Alpha put me to shame.
Under the near 100 degree oppressing heat of Egypt’s Arabian Desert, her lean muscular frame was arched over the handlebars of her mountain bike with beads of sweat racing down her face. She occasionally took quick swigs of tepid water from her water bottle while forging on; digging her wheels into thick sand and fighting through loose layers with rolling sand dunes in the background.
I’d already given up a few miles back and was riding in the back of our supply pickup truck next to my bike in defeat. The stench of my embarrassment filled our truck considering I was at least 40 years younger than Alpha.
Already in her early 70s, I met African-American triathlete Alpha Bennett several years ago while on a biking tour of Egypt. She frequently left us behind in the dust as we cycled through scorching desert making our way from Hurghada to Luxor with a cruise down the River Nile tucked in-between. A woman of few yet poignant words, I quickly realized Alpha was a doer not a talker and I wanted to pick her brain.
To know what turned her on and kept her going as an athlete for so long.
Meeting Alpha was what tuned me into this new breed of female explorers; women who seem to scoff at the aging process and beat it with every heart-pounding expedition and hair-raising thrill.
According to the 2013 Adventure Tourism Market Study put together by the Adventure Travel Trade Association (ATTA), adventure travelers tend to be younger than more conventional travelers with an average age of 36, compared to non-adventure travelers who average 41 years of age.
I wanted to find out what unique traits female adventurers who keep going on well into old age share so I reached out to three exemplary adventurers in their 60s, 70s, and 80s, including Alpha Bennett.
Alpha, Late 70s – Triathlete
Growing up in Bermuda, Alpha was active in sports and participated in her middle school physical education (PE) classes. She migrated to New York for high school and went on to study and work as a lab technician. She met her now late husband who was in the Air Force during her time in New York. Becoming a military wife meant moving from place to place which fueled a budding love for travel.
But there was still a missing gap.
What drove her to take on extreme adventures and competitive sports instead of just leisurely touring Europe through the air-conditioned confines of a tour bus reserved for the elderly?
That spark was ignited when Alpha’s daughter who was in the Army Reserve Officers’ Training Corps (ROTC) invited her to join a boot camp-style exercise class. She was already in her 40s.
“This is fun,” Alpha reminisces of that sweaty physically challenging camp. “And at that moment, I realized I could actually enjoy doing this.”
The ‘this’ she was referring to meant pushing her body to its physical limits. To seemingly immortal extremes that shamed me, her junior, in the Arabian Desert on that hot day.
Since that simple boot camp class over thirty years ago, Alpha has explored roughly 50 countries and participated in hundreds of races. She has finished at least eight full marathons including the Akureyri Marathon in Iceland and completes an average of three races per month. “With running marathons, hiking, and biking, you get to see more of a country that way,” adds Alpha who currently runs with the DeKalb Striders Running Club and travels with the Metro Atlanta Cycling Club. Both clubs are located in her home base of Atlanta, Georgia.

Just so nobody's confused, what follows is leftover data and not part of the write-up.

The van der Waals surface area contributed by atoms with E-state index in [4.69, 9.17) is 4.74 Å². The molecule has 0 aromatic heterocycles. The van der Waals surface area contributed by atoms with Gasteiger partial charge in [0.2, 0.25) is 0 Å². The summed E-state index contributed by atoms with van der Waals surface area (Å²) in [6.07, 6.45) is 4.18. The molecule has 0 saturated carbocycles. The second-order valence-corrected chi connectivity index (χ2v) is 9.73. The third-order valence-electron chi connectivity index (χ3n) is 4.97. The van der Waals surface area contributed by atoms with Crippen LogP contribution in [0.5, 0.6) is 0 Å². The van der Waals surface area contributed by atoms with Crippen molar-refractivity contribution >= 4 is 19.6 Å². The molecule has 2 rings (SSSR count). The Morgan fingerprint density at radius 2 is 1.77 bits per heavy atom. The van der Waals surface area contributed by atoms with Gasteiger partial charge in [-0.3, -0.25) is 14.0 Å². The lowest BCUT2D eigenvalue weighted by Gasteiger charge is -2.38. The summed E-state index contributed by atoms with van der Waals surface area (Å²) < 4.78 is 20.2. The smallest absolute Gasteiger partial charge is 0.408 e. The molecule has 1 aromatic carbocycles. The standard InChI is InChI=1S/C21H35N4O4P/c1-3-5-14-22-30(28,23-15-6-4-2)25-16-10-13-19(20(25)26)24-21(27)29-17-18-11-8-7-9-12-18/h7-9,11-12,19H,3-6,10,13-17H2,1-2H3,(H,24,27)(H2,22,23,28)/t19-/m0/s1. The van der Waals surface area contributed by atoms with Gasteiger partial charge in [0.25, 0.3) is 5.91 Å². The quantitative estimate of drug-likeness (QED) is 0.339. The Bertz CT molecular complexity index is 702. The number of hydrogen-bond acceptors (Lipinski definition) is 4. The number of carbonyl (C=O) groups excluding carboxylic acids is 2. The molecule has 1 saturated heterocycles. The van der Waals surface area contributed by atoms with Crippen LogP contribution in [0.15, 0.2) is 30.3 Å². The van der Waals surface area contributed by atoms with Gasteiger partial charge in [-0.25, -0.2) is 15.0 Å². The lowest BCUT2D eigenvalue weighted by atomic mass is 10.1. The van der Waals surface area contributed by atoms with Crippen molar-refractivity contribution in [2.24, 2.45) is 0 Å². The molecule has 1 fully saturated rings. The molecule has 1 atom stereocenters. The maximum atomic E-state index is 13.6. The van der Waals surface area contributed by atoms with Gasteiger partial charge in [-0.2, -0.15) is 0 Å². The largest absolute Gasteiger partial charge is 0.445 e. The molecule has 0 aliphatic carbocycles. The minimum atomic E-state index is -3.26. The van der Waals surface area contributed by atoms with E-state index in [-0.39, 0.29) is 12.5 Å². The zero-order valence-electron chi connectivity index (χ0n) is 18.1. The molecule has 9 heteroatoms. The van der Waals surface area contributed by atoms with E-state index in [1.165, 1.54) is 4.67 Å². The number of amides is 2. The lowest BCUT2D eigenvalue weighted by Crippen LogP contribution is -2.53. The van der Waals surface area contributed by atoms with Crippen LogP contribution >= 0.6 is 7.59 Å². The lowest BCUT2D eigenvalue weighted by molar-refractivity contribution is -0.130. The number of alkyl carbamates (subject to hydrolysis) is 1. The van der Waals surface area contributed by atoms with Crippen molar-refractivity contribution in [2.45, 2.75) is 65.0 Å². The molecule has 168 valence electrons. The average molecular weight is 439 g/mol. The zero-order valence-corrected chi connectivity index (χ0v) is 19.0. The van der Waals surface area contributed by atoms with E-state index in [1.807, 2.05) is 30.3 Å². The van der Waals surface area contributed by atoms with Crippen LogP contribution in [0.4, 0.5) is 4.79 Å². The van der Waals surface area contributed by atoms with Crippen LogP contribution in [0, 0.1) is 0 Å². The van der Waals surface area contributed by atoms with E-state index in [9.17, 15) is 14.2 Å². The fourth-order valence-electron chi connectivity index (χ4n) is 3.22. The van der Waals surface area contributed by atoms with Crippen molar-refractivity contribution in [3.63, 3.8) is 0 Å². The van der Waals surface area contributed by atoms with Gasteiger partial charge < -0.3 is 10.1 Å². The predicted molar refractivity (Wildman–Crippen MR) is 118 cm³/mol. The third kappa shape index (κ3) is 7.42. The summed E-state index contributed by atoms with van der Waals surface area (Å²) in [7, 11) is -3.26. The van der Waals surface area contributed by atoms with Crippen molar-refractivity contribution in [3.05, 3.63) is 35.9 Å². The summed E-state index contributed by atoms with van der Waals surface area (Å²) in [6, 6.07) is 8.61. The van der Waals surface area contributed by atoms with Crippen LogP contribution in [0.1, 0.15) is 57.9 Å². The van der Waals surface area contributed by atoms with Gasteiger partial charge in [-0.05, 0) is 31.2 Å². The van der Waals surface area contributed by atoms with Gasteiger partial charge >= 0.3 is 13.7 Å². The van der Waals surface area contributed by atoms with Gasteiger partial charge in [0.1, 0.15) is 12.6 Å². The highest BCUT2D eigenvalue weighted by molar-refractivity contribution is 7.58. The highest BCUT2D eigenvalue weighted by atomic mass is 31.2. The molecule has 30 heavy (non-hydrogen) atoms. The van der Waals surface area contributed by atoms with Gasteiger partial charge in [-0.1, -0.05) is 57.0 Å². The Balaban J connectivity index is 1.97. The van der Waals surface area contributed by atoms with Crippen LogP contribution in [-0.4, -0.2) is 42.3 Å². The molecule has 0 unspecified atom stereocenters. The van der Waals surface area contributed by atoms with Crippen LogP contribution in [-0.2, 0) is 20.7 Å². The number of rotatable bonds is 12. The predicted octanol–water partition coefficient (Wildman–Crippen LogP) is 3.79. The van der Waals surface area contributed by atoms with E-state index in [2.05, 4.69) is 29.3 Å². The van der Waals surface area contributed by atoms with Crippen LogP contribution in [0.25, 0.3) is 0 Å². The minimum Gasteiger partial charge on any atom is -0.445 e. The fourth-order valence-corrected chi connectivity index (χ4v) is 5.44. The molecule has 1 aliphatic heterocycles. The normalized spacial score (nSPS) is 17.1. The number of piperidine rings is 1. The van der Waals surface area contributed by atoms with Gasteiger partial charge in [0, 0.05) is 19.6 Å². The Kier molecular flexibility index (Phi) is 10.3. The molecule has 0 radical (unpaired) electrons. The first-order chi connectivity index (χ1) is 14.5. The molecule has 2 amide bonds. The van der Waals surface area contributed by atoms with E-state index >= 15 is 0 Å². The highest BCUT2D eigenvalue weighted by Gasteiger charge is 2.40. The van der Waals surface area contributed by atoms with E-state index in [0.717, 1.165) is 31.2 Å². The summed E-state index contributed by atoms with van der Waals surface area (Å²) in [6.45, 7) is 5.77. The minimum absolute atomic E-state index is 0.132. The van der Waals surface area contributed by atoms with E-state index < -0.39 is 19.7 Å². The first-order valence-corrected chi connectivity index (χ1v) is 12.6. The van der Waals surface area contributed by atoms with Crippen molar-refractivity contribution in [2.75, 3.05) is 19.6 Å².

“I have always been curious about the world we live in. I think travel is one of our most wonderful freedoms, and sports keep our minds and bodies youthful. After my husband passed away unexpectedly, I began to get more involved in fitness activities. I trained alone for my first marathon in New York City at age 48,” adds Alpha. “For several years after that, I ran mostly marathons and half marathons. Later I decided to do triathlons. I was honored to place at the top of my age group in these races.”
I wanted to know Alpha’s secret. How could one sustain such endurance well into their 70s while outpacing others decades younger? But alas, there wasn’t one.
“There really is no secret,” shares Alpha. “You have to truly love biking, swimming, running or whatever it is you’re doing. Either you like exercising or you don’t. If I didn’t like it, I most definitely wouldn’t be doing it.”
In other words: Passion.
Considering she went skydiving for her 65th birthday, I had to take Alpha at her word. An avid cyclist, Alpha has been able to combine enviable travel experiences with her love of fitness having cycled and hiked in many countries including Mexico, Iceland, Morocco, Bulgaria, France, Switzerland, Cuba, New Zealand, Germany, and of course Egypt where we first met.
From cycling parts of the Tour de France route and taking in some fabulous scenery in France to biking and hiking in New Zealand’s stunning South Island and swimming in a volcanic thermal crack after finishing the Akureyri Marathon in Iceland, Alpha’s next adventures include biking and hiking the Grand Canyon as well as a cross country bike ride across the United States.
While one would think being considered a “senior” and an older adventurer would have its challenges while traveling, talk less of adventure sports, Alpha’s age hasn’t been a challenge while on the road other than getting lost and struggling with the local language – two challenges which know no age limits.